if you know what I'm saying. I can own it.
-I can't say any more.
SHE GIGGLES TIM: You do own it, Jan.
And, on that note, let's get cracking to Stockport in Cheshire.
We have an auction to attend! Oh, yes.
James, I mean, he doesn't stop smiling.
-He doesn't actually.
-Actually, it's a bit sinister.
There's a touch about the "Here's looking at you!"
-It's a touch of the old Jack Nicholson.
"My cocktail cabinet is going to be better than any goddamn..."
-"Any goddamn kitchen cabinet."
-".. goddamn pine kitchen cabinet."
Jack Nicholson? That's a bit of a compliment.
-Here they are!
-The gents await the ladies' arrival.
-Vision of loveliness and beauty.
-The big day, guys!
-It is, isn't it?
-Are we pumping?
-I've got the feeling we're going to win.
-Good morning. Mwah!
-Right, let battle commence.
TIM: 'Let battle commence indeed.'
Ronni and James have spent £274 on six lots.
Jan went for it and blew the whole 400 on six lots.
Good for her!
Maxwell Auctioneers is the saleroom,
where, hopefully, the profits will fly for this giggly gang.
The auction is also open to internet bidders.
The man thumping the gavel is Max Blackmore.
Has he any special faves from our roadtrippers?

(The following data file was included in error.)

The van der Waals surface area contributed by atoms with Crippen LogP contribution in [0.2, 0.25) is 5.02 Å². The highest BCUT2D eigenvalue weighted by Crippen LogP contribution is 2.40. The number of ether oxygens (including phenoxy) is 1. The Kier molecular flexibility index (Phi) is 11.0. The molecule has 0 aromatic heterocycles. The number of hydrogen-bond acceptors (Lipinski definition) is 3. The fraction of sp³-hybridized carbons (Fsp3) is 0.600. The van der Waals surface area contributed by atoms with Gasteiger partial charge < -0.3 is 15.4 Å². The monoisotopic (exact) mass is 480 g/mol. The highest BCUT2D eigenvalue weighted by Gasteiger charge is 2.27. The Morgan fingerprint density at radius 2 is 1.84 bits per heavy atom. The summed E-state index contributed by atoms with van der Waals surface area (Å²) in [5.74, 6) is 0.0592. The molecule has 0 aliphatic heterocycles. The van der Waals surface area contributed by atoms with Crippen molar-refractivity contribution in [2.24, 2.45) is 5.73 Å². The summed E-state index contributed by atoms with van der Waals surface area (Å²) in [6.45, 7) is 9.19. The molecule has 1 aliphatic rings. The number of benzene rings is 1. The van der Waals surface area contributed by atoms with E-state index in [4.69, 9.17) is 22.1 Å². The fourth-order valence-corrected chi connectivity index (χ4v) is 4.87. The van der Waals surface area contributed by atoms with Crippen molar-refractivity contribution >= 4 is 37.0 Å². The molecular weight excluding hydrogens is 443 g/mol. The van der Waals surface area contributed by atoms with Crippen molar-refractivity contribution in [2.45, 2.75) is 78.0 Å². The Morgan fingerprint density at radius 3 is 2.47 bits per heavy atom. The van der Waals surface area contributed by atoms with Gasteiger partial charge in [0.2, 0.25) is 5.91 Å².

The pop-up drinks cabinet,
it's a nice example and I think we'll do OK with it.
This is as nice a pair of vintage steps as I've seen.
Always popular as decorator's items, furnishing items.
-I think they'll do quite well.
So exciting, isn't it?
TIM: 'Come on, you lot, get settled. The auction is in full swing.'
First up, it's Ronni's hipster Cinderella glass boot.
-I'm sweating. I'm so nervous.
-It'll come up on the thing.
Jan, my heart is literally beating.
-Come on, let's kick off at ten. £10 anyone?
-Can I hold it up?
Ten bid, 12, 15, 18.
I think it's Murano. Should I say that? I have no idea
if that's the case or not, but I'm desperate.
£18, we're selling.
-At £18 and going.
-That's all right. That's all right.
Bad luck. Fortunately, it's only the first lot.
So that was a bit of a loss, wasn't it?
It could have been worse. It could have sold for ten, couldn't it?
Loving your spirit there, James!
Jan's turn now, with the RAF sweetheart broach.
I think this is going to do well.
20 bid, I've 20, 25?
25 bid. Lady in the front, you're against the net, 30 on the net.
-30 on the net?
-What's 30 on the net?
-Anybody else in the room?
£30 on the net and I'm selling it.
Any further bids now?
Didn't take off. Small loss, but plenty more to go.
I'm not too upset about that.
Good. It's Ronni next, with the printing block.
-The engraved... The printing...
Steam enthusiasts here?
Michael Portillo. Is he here?
-He'd love it, wouldn't it?
-LIKE DIANE ABBOTT:
She'd get onto Michael and say,
"Michael, there is a printed plate
"of a steam train going to Hackney."
-I've 10 here, up to 15.
At £15 on the net. At 20.
-£20, front row here.
-I-I can hardly breathe!
-Do you want one of your pills?
Can I have one of my pills?
It's on the front row, it's £20. All done and selling.
Careful, we might buy it back ourselves.
We're so good.
Better. This is more like it.
OK. Who's got the James Braxton impression?